On theology

I hate choosing sides in arguments. Especially when I so want to be wrong about the side I am on. It is one of those things my professors used to like to do – make us take sides and defend it, whatever our personal views were.

I have never considered myself a Calvinist. I have pretty much shunned the term since I first learned the TULIP acronym. But, like a number of good Baptists, I like to take my pick between the Calvin and Arminius debate, taking the portions of each that I like and creating my own “2.5 point” Calvinism (or however many points – as Jon hinted on in the previous post, it varies through time).

But I guess the bedrock of my faith, like that of Calvin and his “-ists” is God’s sovereignty. I cannot get past it. I do not want to. I am not sure where my faith would stand – or if it would – if I started giving ground on that front.

It is scary when you come face to face with the one little wooden peg that your whole existence and thinking is grounded upon and you wish somebody would push it aside, because you don’t like the top shelf. Because as any serious student of God’s sovereignty knows, if God is really sovereign – really, completely sovereign – then God is behind 9/11 and the Holocaust in exactly the way that Jon pointed out.

But I have to disagree with Jon that any of those lives lost were meaningless. Not one of the people we know about. And not one of the people we will never hear about. Not a sparrow has fallen without God knowing it. Not a hair has grown (or fallen out) without God counting it (or subtracting it, as the case may be). How much more any and every individual – whatever anyone else may or may not know of them? How many lives did the Roman emperors extinguish for Christian faith? How many are in Foxe’s Book of Martyrs? And what of the rest? Were their lives meaningless? Or is our faith today what it is today precisely because of them – all of the ones we don’t know and the witness that they were before the end came for them?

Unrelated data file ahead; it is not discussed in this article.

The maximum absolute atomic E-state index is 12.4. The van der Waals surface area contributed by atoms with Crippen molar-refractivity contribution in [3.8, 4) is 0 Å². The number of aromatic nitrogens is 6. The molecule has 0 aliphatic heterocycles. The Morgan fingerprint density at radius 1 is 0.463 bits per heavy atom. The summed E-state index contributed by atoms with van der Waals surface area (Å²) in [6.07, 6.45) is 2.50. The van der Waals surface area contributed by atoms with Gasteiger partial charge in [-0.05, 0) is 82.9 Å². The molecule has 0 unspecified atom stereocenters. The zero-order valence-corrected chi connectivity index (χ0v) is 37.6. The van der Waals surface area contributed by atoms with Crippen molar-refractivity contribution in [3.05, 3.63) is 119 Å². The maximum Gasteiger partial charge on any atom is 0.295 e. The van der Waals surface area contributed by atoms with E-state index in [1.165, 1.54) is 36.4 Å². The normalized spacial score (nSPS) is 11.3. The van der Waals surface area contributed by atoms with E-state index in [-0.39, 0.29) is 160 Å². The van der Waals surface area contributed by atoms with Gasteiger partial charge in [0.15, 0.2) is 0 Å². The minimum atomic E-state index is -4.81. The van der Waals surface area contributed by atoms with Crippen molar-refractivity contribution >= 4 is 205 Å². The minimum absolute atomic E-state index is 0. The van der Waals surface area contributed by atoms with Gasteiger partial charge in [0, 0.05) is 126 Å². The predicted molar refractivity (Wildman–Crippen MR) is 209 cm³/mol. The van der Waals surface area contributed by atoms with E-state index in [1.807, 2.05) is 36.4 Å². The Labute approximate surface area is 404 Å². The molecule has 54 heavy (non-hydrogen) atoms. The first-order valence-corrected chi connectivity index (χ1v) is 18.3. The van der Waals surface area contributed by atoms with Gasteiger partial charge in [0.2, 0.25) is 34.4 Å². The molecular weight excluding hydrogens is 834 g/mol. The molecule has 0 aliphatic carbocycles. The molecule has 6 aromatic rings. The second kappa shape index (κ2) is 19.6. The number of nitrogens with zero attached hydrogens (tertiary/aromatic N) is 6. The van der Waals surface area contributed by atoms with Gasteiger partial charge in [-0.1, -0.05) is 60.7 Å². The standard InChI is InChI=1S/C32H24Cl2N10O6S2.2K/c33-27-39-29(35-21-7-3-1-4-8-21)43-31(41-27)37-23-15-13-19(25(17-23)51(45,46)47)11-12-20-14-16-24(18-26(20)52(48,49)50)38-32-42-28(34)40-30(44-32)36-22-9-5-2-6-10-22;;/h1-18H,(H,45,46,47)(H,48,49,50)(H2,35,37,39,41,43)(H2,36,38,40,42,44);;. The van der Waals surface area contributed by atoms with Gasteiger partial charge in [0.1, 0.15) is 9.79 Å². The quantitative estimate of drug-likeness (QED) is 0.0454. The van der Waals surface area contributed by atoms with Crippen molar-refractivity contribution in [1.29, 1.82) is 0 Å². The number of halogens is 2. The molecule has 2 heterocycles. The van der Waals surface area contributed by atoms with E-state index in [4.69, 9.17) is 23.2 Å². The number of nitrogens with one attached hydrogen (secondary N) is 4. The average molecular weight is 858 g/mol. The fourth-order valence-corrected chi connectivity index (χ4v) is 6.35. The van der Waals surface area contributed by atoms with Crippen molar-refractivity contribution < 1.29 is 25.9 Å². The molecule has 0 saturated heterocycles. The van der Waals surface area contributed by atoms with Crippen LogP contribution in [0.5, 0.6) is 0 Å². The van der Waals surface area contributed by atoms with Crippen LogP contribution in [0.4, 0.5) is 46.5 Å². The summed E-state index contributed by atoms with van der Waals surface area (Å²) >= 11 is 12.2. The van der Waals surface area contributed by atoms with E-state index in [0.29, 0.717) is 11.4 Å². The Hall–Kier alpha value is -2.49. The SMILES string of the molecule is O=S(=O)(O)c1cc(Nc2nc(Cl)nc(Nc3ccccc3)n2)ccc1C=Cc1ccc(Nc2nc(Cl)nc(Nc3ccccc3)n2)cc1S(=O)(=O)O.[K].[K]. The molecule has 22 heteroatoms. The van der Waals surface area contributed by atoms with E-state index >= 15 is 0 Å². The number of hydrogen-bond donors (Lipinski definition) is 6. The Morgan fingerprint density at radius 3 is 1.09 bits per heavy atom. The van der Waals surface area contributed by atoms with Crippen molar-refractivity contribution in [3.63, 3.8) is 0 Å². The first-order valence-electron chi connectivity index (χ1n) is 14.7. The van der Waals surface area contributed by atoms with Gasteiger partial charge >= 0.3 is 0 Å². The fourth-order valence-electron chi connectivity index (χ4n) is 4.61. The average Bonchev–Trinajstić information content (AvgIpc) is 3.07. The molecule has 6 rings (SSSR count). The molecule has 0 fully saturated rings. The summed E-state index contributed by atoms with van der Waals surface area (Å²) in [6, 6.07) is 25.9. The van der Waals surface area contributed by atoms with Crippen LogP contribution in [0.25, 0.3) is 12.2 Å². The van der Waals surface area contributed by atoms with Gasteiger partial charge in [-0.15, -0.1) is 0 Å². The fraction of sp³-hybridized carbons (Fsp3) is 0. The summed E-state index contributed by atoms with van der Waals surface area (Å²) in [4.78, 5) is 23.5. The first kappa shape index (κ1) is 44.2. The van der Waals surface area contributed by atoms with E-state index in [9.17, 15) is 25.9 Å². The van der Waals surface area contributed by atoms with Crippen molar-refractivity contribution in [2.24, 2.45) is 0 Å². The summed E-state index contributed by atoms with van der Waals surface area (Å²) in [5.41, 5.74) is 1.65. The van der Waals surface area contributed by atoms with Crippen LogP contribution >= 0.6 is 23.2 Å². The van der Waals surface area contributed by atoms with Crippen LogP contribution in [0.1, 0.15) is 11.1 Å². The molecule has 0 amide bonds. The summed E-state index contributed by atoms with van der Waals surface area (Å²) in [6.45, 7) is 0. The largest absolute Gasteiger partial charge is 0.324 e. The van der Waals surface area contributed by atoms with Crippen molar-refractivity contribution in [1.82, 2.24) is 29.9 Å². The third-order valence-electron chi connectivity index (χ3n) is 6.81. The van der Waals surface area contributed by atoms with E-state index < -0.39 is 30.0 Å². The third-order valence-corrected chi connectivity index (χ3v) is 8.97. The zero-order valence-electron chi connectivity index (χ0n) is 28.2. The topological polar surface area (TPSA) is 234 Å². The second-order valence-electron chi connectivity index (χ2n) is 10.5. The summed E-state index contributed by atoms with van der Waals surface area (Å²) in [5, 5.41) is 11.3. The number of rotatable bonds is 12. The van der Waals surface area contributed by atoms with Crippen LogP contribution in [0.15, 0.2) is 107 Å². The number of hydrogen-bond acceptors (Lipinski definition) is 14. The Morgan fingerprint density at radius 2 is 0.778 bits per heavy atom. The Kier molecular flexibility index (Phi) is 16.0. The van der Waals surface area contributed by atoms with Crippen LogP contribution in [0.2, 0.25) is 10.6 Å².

I believe that God is loving, perfect, and sovereign. My theology stands on those principles. And, yes, I believe that the sovereign God did indeed grant free will, and there are no strings attached to that gift. We are not puppets or robots. We act completely of our own agency. The God we know of through orthodox reflections of two thousand years – the omniscient, omnipotent God knew exactly where free will would take the world he had created.

I guess I just think it diminishes God a little bit to think and act like we have to protect him from evil. Like it is our job to guard his character somehow. And I just think that we are too finite to be able to do that. And I think that God is big enough and omniscient enough and loving enough to even use evil in a perfect, loving way. Even if we don’t understand it or like it.

One thought on “On theology

  1. I’d also like to say that I do not intend to “blame” God for evil. Rather, I would view it as one of the colors of threads God uses to weave the tapestry that is the story of creation and redemption. And the color is necessary. The tapestry would be incomplete and less majestic without it.
    Not the way we like to think of evil. We’d rather just not have it. But the story needs it, at least for now. I think the God has revealed in his word that there will be a time when the usefulness of the color in this tapestry has ended and evil will be no more in the world.

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